Nano-contact printing of DNA monolayers
Author(s)Tong, Angela, 1983-
Nano-contact printing of deoxyribonucleic acid monolayers
Massachusetts Institute of Technology. Dept. of Materials Science and Engineering.
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Technology today is directed towards building smaller devices. To accommodate this development, printing methods are needed. Some printing methods that are used include lithography, micro-contact printing, and inkjet printing. These methods all require specialized instrumentation, hazardous chemicals, and complicated and tedious steps that increase cost of manufacturing. Nano-contact printing is an alternative solution which relies on the specificity of DNA to direct molecules into precise patterns. This study attempts to find the limitations of nano-contact printing through the printing of oligonucleotide monolayers. Eight pattern transfers were made with one master copy and the oligonucleotide surface coverage was analyzed using tapping mode atomic force microscopy (AFM). The percent coverage of oligonucleotide was then calculated from the tapping mode AFM phase images. Two general trends were found. The oligonucleotide surface coverage on the master increased slightly, while the surface coverage on the pattern transfers decreased. One possible explanation for the trends is that the decrease in contact between master and secondary substrate is due to both the accumulation of dirt and the wear and tear of' the master. By improving the contact between master and secondary substrate, the printing method can be expanded from printing monolayers to high resolution patterns.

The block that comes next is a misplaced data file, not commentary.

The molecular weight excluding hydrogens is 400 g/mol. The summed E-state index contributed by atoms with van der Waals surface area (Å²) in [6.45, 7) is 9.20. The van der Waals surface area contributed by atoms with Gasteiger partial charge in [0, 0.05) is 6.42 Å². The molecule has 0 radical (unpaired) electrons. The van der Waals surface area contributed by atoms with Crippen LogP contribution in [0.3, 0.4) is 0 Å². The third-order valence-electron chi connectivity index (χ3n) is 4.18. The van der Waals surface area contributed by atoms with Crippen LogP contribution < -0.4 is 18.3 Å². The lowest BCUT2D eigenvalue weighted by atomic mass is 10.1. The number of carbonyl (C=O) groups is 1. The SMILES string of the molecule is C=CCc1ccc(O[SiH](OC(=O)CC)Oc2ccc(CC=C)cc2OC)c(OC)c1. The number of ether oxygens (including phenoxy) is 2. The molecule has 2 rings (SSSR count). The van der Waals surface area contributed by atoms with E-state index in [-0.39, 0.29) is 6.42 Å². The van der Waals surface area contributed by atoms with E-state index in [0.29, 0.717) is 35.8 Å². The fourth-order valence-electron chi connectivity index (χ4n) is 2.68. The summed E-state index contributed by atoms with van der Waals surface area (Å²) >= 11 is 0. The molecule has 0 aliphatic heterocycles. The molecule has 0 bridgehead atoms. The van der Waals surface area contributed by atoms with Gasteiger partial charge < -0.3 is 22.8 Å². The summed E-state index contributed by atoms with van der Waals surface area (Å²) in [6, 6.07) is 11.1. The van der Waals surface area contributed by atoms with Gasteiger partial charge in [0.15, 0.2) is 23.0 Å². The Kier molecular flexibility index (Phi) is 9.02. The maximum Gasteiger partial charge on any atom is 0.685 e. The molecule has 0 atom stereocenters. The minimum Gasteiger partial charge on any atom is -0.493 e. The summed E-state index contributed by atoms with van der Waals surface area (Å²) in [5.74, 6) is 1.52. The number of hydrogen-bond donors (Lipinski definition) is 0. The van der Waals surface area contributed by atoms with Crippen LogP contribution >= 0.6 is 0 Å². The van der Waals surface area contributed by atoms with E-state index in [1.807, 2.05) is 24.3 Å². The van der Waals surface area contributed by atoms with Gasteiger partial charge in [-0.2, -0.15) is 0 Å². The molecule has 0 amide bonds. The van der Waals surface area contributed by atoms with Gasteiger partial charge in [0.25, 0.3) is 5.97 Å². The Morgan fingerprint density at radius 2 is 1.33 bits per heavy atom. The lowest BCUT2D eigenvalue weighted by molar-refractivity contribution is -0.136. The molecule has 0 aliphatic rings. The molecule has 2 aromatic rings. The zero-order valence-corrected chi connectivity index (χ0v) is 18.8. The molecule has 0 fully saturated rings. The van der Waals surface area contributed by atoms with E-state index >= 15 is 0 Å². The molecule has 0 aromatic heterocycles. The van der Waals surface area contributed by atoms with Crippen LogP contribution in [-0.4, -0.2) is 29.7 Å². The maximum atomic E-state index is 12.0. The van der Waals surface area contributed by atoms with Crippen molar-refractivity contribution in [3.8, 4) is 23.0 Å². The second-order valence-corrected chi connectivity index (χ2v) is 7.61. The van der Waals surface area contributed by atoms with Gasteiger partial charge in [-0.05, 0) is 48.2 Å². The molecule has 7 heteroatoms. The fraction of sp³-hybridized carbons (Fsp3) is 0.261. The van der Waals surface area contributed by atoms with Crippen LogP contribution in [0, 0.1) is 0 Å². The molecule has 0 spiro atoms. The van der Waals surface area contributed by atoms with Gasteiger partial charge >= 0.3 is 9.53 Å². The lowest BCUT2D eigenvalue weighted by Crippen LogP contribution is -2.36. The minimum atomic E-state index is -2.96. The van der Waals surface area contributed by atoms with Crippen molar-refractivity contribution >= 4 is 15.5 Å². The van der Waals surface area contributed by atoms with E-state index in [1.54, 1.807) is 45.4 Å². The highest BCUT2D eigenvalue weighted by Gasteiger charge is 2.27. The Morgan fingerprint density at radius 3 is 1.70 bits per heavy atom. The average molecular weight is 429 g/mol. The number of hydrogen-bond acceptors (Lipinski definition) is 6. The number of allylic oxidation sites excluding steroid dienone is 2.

Thesis (S.B.)--Massachusetts Institute of Technology, Dept. of Materials Science and Engineering, 2005.Includes bibliographical references (leaf 23).
DepartmentMassachusetts Institute of Technology. Dept. of Materials Science and Engineering.; Massachusetts Institute of Technology. Department of Materials Science and Engineering
Massachusetts Institute of Technology
Materials Science and Engineering.